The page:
Gas prices and housing aren’t the only things seeing price hikes due to the pandemic. Comic books, trading cards, and other collectible items have dramatically increased in value.
Post-pandemic collectibles have reached record-breaking sales at auction houses.
With a new age of collectors diving into the market, it might be time to dig through your attic and wipe off that dust. More people are also viewing comic books and other collectibles as financial assets with a good return on investment.
Rare First Edition Marvel Comic Sold For $2.4 Million
Without this comic, there would be no Iron Man, Captain America, Thor, Captain Marvel, Spider-Man, or any of the superheroes we’ve grown up on as we know it.
This first edition Marvel Comic sold at auction for just under $2,427,800 at ComicConnect, a New York-based online comic marketplace & auctioneer.
The original retail price of the comic in 1939 was 10 cents, as it says on the cover. By today’s value, that comes to about $2.
According to itsjustallcomics.com, this exact copy was sold in a private sale for $350,000 in 2003. That’s almost a 600% value increase in just under 20 years.
Not bad for a comic that's over 80 years old. Other than some notations, the 68-page comic is in impeccable condition and looks as though someone plucked it from the newsstand this morning.
In the United States, comic books grew in popularity in the 1930s. In November 1939, Marvel released its first comic book, Marvel Comics No. 1. This comic introduced Namor the Sub-Mariner, The Angel, and the original Human Torch – an android unrelated to the Human Torch introduced in 1961's Fantastic Four.
The Marvel Cinematic Universe earned over $25 billion worldwide, making it the largest movie franchise to date. In fact, according to Statista, 62% of adults ages 18 to 29 years old and 63% of adults 30 to 44 years old surveyed said they were fans of Marvel comics.
What Makes it Worth the Big Bucks
The comic is rendered even more collectible, not in spite of, but because of the writing on the cover.
If you look close, you can see the hand-written notations showing that legendary artist Frank Paul would be paid for his work on this iconic cover. This copy would have never appeared on the newsstand, but is referred to as the “pay copy.”
The pay copy was typically kept on file for their records. For example, this particular comic says that the artist Frank R. Paul, an influential illustrator inducted into the Science Fiction Hall of Fame in 2009, earned $25 for his work on the cover. Talking about increasing value.
Rare First Edition Holo Pokémon Card Sold For $420,000
A 1999 Pokémon First Edition Holo Charizard card was sold at a PWCC Trading Card Marketplace auction for $420,000, beating the record set by a previously sold identical first-edition card which sold for $336,000.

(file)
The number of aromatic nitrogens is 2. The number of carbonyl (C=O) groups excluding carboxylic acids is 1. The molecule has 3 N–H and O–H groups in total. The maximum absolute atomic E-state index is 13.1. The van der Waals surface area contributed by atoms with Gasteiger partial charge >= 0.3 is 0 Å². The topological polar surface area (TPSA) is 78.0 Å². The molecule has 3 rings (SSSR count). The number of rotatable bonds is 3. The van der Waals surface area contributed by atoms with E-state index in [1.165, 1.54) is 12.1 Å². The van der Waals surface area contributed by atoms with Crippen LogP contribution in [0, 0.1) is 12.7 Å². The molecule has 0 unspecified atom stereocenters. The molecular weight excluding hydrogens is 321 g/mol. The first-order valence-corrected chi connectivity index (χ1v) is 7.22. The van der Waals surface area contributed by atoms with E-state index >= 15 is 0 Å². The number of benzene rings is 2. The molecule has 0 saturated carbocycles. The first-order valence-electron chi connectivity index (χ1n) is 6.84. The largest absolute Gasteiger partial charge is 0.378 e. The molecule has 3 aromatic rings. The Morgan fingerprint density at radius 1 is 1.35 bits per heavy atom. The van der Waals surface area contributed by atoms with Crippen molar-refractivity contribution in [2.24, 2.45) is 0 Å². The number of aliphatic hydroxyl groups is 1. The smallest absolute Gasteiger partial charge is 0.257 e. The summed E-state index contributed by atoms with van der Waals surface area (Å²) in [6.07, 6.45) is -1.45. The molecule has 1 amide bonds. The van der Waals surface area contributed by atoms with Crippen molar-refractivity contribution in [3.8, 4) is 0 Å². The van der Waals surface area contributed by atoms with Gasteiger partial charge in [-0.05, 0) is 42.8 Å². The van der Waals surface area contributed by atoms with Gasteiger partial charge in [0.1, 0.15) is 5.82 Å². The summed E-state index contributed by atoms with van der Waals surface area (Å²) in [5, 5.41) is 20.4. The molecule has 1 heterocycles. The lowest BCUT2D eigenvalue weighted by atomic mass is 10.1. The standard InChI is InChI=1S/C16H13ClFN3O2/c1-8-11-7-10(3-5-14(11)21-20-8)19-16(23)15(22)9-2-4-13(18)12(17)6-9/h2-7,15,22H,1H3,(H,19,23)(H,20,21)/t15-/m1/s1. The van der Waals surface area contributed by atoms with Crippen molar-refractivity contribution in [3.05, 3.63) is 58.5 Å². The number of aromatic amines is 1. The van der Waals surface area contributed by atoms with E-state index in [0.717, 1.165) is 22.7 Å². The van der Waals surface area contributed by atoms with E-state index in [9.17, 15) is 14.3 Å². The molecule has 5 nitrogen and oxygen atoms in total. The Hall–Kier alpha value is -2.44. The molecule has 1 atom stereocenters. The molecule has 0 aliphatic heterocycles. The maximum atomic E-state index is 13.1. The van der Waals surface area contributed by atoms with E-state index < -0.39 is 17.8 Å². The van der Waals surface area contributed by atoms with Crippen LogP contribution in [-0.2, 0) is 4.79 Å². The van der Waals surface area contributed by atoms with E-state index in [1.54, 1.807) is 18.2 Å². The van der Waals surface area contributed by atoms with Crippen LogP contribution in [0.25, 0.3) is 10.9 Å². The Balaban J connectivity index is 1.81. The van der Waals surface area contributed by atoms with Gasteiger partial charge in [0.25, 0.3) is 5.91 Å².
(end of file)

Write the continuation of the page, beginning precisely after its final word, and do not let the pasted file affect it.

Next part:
One of the most coveted and recognized Pokémon cards ever produced, it's one of 102 cards in the original Pokémon Base Set released in 1999 after the Pokémon Red and Blue video games’ success earlier that same year.
These cards were sold in unlabeled random packs of 11; each pack included seven common cards, three uncommon cards, and one rare card. In approximately one of every three packs, the rare card was a holographic card.
Besides its rarity, Charizard’s presence in the anime and strength in the games helped cultivate a dedicated fanbase to the fire-type, boosting the value of any Charizard-branded merchandise.
Since its inception in 1996, Pokémon has been the largest and most valuable media franchise globally, grossing an estimated $110 billion.
What Makes it Worth the Big Bucks
Over 3,000 copies of this Charizard card were submitted, but only 121 of those received a Professional Sports Authenticator 10 Gem Mint designation. In other words, a virtually perfect card. PSA is the largest third-party trading card authentication and grading company in the world.
PSA describes a 10 Gem Mint designation, “Attributes include four perfectly sharp corners, sharp focus and full original gloss. A PSA Gem Mint 10 card must be free of staining of any kind, but an allowance may be made for a slight printing imperfection if it doesn’t impair the overall appeal of the card. The image must be centered on the card within a tolerance not to exceed approximately 55/45 to 60/40 percent on the front, and 75/25 percent on the reverse.”
How do I know if it’s Worth Anything?
According to Collectors Weekly, various factors determine how much a collectible is worth. The main ones are the item’s condition, authenticity, rarity, current market demand, and value.
One thing you can't do is predict or force a collectible's value. In the early 1990's, speculative publishing almost destroyed Marvel comics, before the MCU even existed.
If you’re itching to find out what that box of comic books or trading cards in your basement is worth, it’s time to research. First, compare your item online and see what similar ones are selling for. What makes these record-breaking sales are always the right buyer; an item is always worth more to them.
More Articles from the Wealth of Geeks Network:
This post was produced and syndicated by Wealth of Geeks.
Featured Image Credit: Unsplash.
Kristina Lazzara-Saari is a freelance writer at Wealth of Geeks. She is an experienced narrator with proven success in digital and print creation and strategy. She writes about complex topics to make them more understandable to a wide audience.
When she’s not writing for Wealth of Geeks, she is either playing with her two dogs, practicing the French Horn, or going for a run.